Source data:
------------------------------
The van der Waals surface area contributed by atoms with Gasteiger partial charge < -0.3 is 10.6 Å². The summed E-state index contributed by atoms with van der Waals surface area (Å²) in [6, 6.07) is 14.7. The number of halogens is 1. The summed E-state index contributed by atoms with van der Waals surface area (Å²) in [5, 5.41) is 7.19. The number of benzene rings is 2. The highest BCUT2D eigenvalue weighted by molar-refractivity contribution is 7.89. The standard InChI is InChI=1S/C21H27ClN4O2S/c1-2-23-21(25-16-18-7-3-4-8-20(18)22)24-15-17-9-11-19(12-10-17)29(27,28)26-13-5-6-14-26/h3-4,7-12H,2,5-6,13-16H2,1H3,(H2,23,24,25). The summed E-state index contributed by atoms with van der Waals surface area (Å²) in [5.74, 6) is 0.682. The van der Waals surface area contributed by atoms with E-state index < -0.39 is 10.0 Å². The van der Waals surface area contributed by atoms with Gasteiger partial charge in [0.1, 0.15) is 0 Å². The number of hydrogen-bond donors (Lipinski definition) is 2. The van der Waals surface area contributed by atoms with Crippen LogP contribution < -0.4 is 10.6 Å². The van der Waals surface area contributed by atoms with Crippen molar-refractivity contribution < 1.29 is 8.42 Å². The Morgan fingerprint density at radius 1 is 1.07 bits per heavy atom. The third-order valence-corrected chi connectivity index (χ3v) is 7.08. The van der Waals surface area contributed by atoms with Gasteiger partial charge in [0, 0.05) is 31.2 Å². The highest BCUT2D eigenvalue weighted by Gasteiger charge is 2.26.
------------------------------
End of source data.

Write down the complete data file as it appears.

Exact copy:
The van der Waals surface area contributed by atoms with Gasteiger partial charge < -0.3 is 10.6 Å². The summed E-state index contributed by atoms with van der Waals surface area (Å²) in [6, 6.07) is 14.7. The number of halogens is 1. The summed E-state index contributed by atoms with van der Waals surface area (Å²) in [5, 5.41) is 7.19. The number of benzene rings is 2. The highest BCUT2D eigenvalue weighted by molar-refractivity contribution is 7.89. The standard InChI is InChI=1S/C21H27ClN4O2S/c1-2-23-21(25-16-18-7-3-4-8-20(18)22)24-15-17-9-11-19(12-10-17)29(27,28)26-13-5-6-14-26/h3-4,7-12H,2,5-6,13-16H2,1H3,(H2,23,24,25). The summed E-state index contributed by atoms with van der Waals surface area (Å²) in [5.74, 6) is 0.682. The van der Waals surface area contributed by atoms with E-state index < -0.39 is 10.0 Å². The van der Waals surface area contributed by atoms with Gasteiger partial charge in [0.1, 0.15) is 0 Å². The number of hydrogen-bond donors (Lipinski definition) is 2. The van der Waals surface area contributed by atoms with Crippen LogP contribution < -0.4 is 10.6 Å². The van der Waals surface area contributed by atoms with Crippen molar-refractivity contribution < 1.29 is 8.42 Å². The Morgan fingerprint density at radius 1 is 1.07 bits per heavy atom. The third-order valence-corrected chi connectivity index (χ3v) is 7.08. The van der Waals surface area contributed by atoms with Gasteiger partial charge in [0, 0.05) is 31.2 Å². The highest BCUT2D eigenvalue weighted by Gasteiger charge is 2.26.